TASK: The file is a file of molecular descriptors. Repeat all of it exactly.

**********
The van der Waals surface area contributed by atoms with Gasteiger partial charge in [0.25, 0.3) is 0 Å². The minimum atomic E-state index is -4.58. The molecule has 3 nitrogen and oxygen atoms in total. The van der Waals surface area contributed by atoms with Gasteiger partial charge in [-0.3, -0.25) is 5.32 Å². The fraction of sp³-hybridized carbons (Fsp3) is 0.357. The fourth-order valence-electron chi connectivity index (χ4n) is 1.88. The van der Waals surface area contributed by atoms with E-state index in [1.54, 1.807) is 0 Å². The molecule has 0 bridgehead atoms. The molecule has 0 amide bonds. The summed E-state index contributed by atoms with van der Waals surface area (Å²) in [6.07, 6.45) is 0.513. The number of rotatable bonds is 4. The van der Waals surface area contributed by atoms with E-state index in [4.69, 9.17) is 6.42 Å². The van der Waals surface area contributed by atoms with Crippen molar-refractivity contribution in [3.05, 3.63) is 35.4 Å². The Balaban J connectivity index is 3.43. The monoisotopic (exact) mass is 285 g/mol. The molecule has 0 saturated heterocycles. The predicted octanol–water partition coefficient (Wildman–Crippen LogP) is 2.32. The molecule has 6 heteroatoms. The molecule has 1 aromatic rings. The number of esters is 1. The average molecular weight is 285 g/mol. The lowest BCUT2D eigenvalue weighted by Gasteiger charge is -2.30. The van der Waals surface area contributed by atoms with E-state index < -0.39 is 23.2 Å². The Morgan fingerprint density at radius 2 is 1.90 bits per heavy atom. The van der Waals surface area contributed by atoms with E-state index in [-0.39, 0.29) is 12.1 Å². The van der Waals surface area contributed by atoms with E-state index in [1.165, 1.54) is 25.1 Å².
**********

The van der Waals surface area contributed by atoms with Gasteiger partial charge in [0.25, 0.3) is 0 Å². The minimum atomic E-state index is -4.58. The molecule has 3 nitrogen and oxygen atoms in total. The van der Waals surface area contributed by atoms with Gasteiger partial charge in [-0.3, -0.25) is 5.32 Å². The fraction of sp³-hybridized carbons (Fsp3) is 0.357. The fourth-order valence-electron chi connectivity index (χ4n) is 1.88. The van der Waals surface area contributed by atoms with E-state index in [1.54, 1.807) is 0 Å². The molecule has 0 bridgehead atoms. The molecule has 0 amide bonds. The summed E-state index contributed by atoms with van der Waals surface area (Å²) in [6.07, 6.45) is 0.513. The number of rotatable bonds is 4. The van der Waals surface area contributed by atoms with E-state index in [4.69, 9.17) is 6.42 Å². The van der Waals surface area contributed by atoms with Crippen molar-refractivity contribution in [3.05, 3.63) is 35.4 Å². The Balaban J connectivity index is 3.43. The monoisotopic (exact) mass is 285 g/mol. The molecule has 0 saturated heterocycles. The predicted octanol–water partition coefficient (Wildman–Crippen LogP) is 2.32. The molecule has 6 heteroatoms. The molecule has 1 aromatic rings. The number of esters is 1. The average molecular weight is 285 g/mol. The lowest BCUT2D eigenvalue weighted by Gasteiger charge is -2.30. The van der Waals surface area contributed by atoms with E-state index < -0.39 is 23.2 Å². The Morgan fingerprint density at radius 2 is 1.90 bits per heavy atom. The van der Waals surface area contributed by atoms with E-state index in [-0.39, 0.29) is 12.1 Å². The van der Waals surface area contributed by atoms with E-state index in [1.165, 1.54) is 25.1 Å².